Though the NSA’s vast data storage facility in Utah is now hardly a secret, new information has surfaced indicating widespread technical failures delaying its opening, including 10 “meltdowns” within the past 13 months.
The Pentagon’s facility, located in Bluffdale, which lies south of Salt Lake City, is being built to house a gargantuan quantity of data harvested, presumably, by many of the NSA’s surveillance programs now made public by former intelligence contractor Edward Snowden.
Estimates of the facility’s capacity, which is classified, ranges from exabytes or zettabytes, reports the Wall Street Journal. An exabyte being equivalent to 100,000 times the size of printed material held by the Library of Congress, while a zettabyte is 1,000 times that amount.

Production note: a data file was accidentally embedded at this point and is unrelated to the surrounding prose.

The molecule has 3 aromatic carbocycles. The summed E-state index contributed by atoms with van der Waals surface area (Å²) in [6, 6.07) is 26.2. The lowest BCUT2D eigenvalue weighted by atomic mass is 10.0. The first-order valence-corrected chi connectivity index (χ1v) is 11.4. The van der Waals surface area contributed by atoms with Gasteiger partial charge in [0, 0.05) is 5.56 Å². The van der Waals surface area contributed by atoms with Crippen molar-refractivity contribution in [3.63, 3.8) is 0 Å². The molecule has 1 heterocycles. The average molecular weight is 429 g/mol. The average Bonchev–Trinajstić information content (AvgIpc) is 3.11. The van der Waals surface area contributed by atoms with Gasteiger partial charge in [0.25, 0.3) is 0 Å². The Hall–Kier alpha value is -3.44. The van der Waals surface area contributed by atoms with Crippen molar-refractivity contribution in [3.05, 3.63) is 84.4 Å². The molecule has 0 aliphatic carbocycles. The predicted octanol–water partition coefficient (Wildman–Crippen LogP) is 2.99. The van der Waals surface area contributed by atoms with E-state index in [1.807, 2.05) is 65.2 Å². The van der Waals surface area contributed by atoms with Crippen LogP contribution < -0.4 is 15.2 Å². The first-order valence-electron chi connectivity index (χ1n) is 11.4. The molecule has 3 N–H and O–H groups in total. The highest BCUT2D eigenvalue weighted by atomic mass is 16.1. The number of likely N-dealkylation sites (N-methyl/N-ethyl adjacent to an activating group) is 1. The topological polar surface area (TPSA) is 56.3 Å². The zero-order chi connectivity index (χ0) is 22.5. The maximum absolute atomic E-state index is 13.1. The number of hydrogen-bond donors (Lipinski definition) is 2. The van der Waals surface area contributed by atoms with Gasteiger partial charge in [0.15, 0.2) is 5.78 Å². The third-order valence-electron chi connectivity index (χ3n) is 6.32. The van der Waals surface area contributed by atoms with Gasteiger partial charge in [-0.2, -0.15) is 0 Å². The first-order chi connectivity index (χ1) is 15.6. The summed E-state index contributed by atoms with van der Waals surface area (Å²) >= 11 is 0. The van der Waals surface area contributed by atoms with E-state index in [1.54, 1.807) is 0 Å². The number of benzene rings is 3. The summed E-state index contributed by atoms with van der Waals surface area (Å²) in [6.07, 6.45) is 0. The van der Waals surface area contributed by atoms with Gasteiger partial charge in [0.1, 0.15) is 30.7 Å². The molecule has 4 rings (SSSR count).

A new report compiled through project documents and information provided to the WSJ by officials cite a number of electrical surges -- called “arc fault failures" -- which over the past 13 months have destroyed hundreds of thousands of dollars’ worth of equipment, and delayed the facility from going active for a year.
According to one official, such arc fault failures can resemble “a flash of lightning inside a 2-foot box”and can melt metal and destroy circuitry.
Speculation as to whether the NSA’s facility in Utah is already active has been rampant, and indications are that its equipment is being slowly brought online as it becomes available, rather than in one dramatic on-switch moment......